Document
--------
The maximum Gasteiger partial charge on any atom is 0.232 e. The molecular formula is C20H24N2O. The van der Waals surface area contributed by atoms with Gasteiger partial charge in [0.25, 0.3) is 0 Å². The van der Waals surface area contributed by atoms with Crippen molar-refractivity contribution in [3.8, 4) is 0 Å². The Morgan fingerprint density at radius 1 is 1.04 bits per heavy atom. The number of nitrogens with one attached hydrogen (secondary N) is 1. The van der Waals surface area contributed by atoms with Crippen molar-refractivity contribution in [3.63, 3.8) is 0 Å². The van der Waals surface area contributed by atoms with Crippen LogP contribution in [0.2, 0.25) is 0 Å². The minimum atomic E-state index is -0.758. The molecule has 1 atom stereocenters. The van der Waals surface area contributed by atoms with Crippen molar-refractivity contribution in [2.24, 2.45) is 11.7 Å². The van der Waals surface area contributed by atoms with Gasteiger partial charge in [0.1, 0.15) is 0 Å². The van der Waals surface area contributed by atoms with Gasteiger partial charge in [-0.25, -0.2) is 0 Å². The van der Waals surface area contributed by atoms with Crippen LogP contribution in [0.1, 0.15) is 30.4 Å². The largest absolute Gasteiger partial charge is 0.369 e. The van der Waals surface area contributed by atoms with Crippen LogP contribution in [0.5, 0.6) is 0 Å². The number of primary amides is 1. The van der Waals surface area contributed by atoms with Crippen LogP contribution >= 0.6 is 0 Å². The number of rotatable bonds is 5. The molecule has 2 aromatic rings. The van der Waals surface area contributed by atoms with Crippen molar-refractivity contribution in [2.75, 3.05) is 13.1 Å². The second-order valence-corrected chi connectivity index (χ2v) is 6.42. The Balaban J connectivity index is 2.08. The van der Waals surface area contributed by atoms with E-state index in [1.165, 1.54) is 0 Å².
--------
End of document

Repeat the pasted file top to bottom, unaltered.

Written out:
The maximum Gasteiger partial charge on any atom is 0.232 e. The molecular formula is C20H24N2O. The van der Waals surface area contributed by atoms with Gasteiger partial charge in [0.25, 0.3) is 0 Å². The van der Waals surface area contributed by atoms with Crippen molar-refractivity contribution in [3.8, 4) is 0 Å². The Morgan fingerprint density at radius 1 is 1.04 bits per heavy atom. The number of nitrogens with one attached hydrogen (secondary N) is 1. The van der Waals surface area contributed by atoms with Crippen molar-refractivity contribution in [3.63, 3.8) is 0 Å². The van der Waals surface area contributed by atoms with Crippen LogP contribution in [0.2, 0.25) is 0 Å². The minimum atomic E-state index is -0.758. The molecule has 1 atom stereocenters. The van der Waals surface area contributed by atoms with Crippen molar-refractivity contribution in [2.24, 2.45) is 11.7 Å². The van der Waals surface area contributed by atoms with Gasteiger partial charge in [0.1, 0.15) is 0 Å². The van der Waals surface area contributed by atoms with Gasteiger partial charge in [-0.25, -0.2) is 0 Å². The van der Waals surface area contributed by atoms with Crippen LogP contribution in [0.1, 0.15) is 30.4 Å². The largest absolute Gasteiger partial charge is 0.369 e. The van der Waals surface area contributed by atoms with Crippen LogP contribution in [0.5, 0.6) is 0 Å². The number of primary amides is 1. The van der Waals surface area contributed by atoms with Crippen LogP contribution >= 0.6 is 0 Å². The number of rotatable bonds is 5. The molecule has 2 aromatic rings. The van der Waals surface area contributed by atoms with Crippen molar-refractivity contribution in [2.75, 3.05) is 13.1 Å². The second-order valence-corrected chi connectivity index (χ2v) is 6.42. The Balaban J connectivity index is 2.08. The van der Waals surface area contributed by atoms with E-state index in [1.165, 1.54) is 0 Å².